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Infighting Threatens to Rip Dems Apart

The opinions expressed by columnists are their own and do not necessarily represent the views of

WASHINGTON -- Democrats have a long history of fighting among themselves, but the spectacle of the White House attacking its liberal base and party leaders distancing themselves from their president in the midst of a critical midterm election is a new low even for them.

Democratic candidates from Texas to Indiana do not want to be seen campaigning with President Obama. His chief spokesman says the president's critics in the party's left wing ought to be drug tested because of their extremist views on health care and defense. And Senate Democratic leader Harry Reid rejects Obama's insensitive remarks supporting the right to build a mosque near Ground Zero.

Individually, each of these issues reflect a party at war with itself. Collectively, they suggest a dysfunctional party in turmoil that raises profound questions about its inability to govern and a troubling disconnection from mainstream America.

The party's internecine divisions broke wide open when White House press secretary Robert Gibbs told the Hill newspaper last week: "I hear these people saying he's like George Bush. Those people ought to be drug tested. I mean, it's crazy."

Gibbs, clearly operating with the full approval of the president's high command, made it clear that he was talking about the party's "professional left," who will not be satisfied until "we have Canadian health care and we've eliminated the Pentagon."

Gibbs did not name names, but he was obviously talking about the people and other activists on the far left who helped elect Obama and are now lobbying missiles at him on everything from his timid economic policies to the widening war in Afghanistan.

No sooner was that issue bubbling on the party's front burner than Obama unloaded another hot button issue at a time when the party wanted its full focus to be on the dismal economy and 10 percent unemployment. At a White House dinner celebrating the beginning of the Islamic holy month of Ramadan, he made it very clear that he supports the construction of the 13-story Islamic cultural center that will include a mosque about two blocks from where the World Trade Center once stood.

That triggered an explosion of criticism in his party, both private and public, culminating Monday with a statement from Democratic Majority Leader Harry Reid. who said the president was wrong and that the mosque should be built somewhere else. If other Democrats were reluctant to publicly distance themselves from the president, Reid's statement was the green light that they shouldn't hold back.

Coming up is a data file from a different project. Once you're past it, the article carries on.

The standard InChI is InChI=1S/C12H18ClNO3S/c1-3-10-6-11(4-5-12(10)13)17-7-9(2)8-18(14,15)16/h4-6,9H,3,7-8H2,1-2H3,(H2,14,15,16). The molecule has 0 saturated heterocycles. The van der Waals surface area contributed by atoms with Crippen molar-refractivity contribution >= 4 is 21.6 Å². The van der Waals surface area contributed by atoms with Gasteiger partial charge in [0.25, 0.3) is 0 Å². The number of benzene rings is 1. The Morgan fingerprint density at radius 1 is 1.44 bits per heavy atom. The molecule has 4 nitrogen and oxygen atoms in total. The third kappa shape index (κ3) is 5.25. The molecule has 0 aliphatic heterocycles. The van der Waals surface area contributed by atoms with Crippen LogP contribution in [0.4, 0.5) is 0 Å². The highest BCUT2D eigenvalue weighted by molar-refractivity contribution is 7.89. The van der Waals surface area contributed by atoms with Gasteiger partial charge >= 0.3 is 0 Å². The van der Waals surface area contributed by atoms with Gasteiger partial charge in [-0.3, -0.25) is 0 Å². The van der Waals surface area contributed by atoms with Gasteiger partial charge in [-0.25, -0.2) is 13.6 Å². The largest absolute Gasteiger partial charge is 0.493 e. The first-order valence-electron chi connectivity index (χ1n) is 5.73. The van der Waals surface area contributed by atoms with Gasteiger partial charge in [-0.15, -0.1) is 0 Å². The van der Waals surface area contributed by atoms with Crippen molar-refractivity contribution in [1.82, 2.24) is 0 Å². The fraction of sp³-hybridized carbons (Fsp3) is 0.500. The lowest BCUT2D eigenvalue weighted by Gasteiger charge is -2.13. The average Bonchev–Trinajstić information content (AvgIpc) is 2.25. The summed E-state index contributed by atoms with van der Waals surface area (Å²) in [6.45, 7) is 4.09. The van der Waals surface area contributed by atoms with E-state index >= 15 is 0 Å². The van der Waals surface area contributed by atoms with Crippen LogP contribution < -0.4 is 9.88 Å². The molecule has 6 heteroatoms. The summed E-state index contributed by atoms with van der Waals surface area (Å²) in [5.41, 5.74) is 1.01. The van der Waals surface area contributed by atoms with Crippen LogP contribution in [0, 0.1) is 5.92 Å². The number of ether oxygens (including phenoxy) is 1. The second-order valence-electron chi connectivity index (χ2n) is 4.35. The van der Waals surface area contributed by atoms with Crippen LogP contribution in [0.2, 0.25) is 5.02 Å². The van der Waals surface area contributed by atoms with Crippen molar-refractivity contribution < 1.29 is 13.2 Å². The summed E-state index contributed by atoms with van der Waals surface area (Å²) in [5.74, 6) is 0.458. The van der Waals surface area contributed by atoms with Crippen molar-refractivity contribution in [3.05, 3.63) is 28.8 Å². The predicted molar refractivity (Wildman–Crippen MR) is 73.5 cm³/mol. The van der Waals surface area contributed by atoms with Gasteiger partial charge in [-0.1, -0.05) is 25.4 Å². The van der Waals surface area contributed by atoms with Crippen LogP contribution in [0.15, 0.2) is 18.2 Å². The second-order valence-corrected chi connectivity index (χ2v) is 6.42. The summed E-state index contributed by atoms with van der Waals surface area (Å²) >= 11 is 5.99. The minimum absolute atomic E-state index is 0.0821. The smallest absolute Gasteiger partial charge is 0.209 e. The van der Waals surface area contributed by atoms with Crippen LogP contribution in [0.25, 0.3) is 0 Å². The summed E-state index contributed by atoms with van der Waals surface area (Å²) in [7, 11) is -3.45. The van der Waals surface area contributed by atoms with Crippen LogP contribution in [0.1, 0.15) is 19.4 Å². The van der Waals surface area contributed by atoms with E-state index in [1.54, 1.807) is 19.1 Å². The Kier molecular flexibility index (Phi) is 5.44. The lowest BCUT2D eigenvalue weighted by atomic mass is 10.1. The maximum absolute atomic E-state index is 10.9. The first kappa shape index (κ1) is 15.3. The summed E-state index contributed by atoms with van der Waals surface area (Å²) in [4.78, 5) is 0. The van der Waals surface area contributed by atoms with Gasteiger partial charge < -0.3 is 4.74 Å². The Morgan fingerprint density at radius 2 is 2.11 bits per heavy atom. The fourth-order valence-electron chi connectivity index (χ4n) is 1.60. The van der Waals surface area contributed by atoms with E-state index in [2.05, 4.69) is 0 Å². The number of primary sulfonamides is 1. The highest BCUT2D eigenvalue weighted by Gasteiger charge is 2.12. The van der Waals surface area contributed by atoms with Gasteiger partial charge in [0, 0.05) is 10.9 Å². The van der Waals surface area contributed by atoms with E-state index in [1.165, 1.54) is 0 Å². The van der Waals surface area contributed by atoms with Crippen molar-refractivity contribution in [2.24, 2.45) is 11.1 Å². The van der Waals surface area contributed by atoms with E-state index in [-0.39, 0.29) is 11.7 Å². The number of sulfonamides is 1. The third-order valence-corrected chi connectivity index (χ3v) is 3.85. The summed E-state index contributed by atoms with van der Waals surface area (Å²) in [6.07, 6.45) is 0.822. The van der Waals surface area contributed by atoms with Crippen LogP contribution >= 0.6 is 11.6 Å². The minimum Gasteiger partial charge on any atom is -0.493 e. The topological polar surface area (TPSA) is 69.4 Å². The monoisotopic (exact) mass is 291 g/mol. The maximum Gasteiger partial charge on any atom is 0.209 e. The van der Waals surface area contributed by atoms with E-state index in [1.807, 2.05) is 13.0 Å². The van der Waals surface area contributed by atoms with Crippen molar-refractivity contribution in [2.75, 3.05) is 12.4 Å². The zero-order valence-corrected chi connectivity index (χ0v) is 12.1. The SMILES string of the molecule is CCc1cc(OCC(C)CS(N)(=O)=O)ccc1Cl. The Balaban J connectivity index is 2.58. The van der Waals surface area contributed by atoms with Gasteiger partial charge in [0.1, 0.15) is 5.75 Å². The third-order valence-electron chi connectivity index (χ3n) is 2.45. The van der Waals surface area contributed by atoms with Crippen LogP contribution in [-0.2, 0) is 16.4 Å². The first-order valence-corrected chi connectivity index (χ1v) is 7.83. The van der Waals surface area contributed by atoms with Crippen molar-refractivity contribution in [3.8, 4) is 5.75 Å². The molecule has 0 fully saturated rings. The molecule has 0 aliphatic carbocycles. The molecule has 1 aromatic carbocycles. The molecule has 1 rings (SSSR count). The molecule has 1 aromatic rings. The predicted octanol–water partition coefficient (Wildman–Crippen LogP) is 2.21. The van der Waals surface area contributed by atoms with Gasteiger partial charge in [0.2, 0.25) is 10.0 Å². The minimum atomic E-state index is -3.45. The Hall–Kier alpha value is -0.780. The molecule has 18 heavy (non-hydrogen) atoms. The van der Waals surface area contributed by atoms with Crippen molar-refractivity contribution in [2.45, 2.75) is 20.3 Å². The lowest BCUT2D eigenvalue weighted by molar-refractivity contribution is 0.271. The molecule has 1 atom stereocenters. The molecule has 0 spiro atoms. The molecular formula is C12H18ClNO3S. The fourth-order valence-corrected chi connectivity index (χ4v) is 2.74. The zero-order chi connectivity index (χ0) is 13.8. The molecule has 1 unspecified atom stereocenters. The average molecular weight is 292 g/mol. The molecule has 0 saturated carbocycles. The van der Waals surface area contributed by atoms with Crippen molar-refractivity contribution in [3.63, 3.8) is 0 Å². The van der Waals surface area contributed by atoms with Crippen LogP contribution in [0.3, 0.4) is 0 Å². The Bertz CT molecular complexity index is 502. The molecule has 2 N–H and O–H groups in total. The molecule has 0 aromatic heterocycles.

He was joined by Rep. Charlie Melancon of Louisiana, a Senate candidate in a very conservative state. "I support freedom of religion, but let's give the families of 9/11 victims a voice about where this mosque should be placed because putting one near Ground Zero isn't appropriate," Melancon said.

Other Democrats said the president was wrong to begin with, but when he attempted to back away from his previous White House remarks, he sent a clumsy, mixed message that only compounded the issue and made him look weak in the process.

"The danger here is an incoherant presidency," said Democratic strategist David Morey, vice chairman of the Core Strategy Group that provided Obama's 2008 campaign with communications advice.

A recent CNN poll showed 68 percent of Americans were opposed to building the mosque so close to hallowed ground, including 70 percent of independents.

All of this bickering is taking place at a time when Democrats are distancing themselves from Obama, whose approval/disapproval polling numbers (42 percent to 50 percent) are in a steep nosedive, the economy is weakening and Democrats face massive losses in the midterm elections.

Not just distancing themselves, mind you, but harshly criticizing him directly in their ads. In Indiana, for example, Democratic Rep. Joe Donnelly is running an ad against illegal immigrants as pictures of Obama and House Speaker Nancy Pelosi are flashed on the screen.

"That may not be what the Washington crowd wants, but I don't work for them. I work for you," Donnelly says in the TV spot.

Right after Democratic Sen. Michael Bennet, a political novice, survived a brutal party primary with the help of the Obama White House, the senator balked when he was asked by ABC's George Stephanopoulos if he wanted Obama campaigning for him in the fall.

"We will have to see. We will obviously do what's right for the campaign ... and we'll see what happens between now and November," Bennet replied.

"That's not a yes," Stephanopoulos persisted.

"I just won the primary about six minutes ago so we're going to have to give it some thought," he said.

A lot of thought, most likely, because the latest polls show his conservative Republican opponent, Weld County District Attorney Ken Buck, leading him by 5 points or more.

With a new Gallup poll showing Republicans with a 7 percent lead in a generic ballot test, and a 13 percent lead among independent voters, a lot of vulnerable Democrats are in Bennet's shoes and will not be calling upon Obama to campaign for them.

The intraparty divisions afflicting the president and his party recall the famous Napoleonic axiom, which says, "Never interfere with an enemy while he's in the process of destroying himself."

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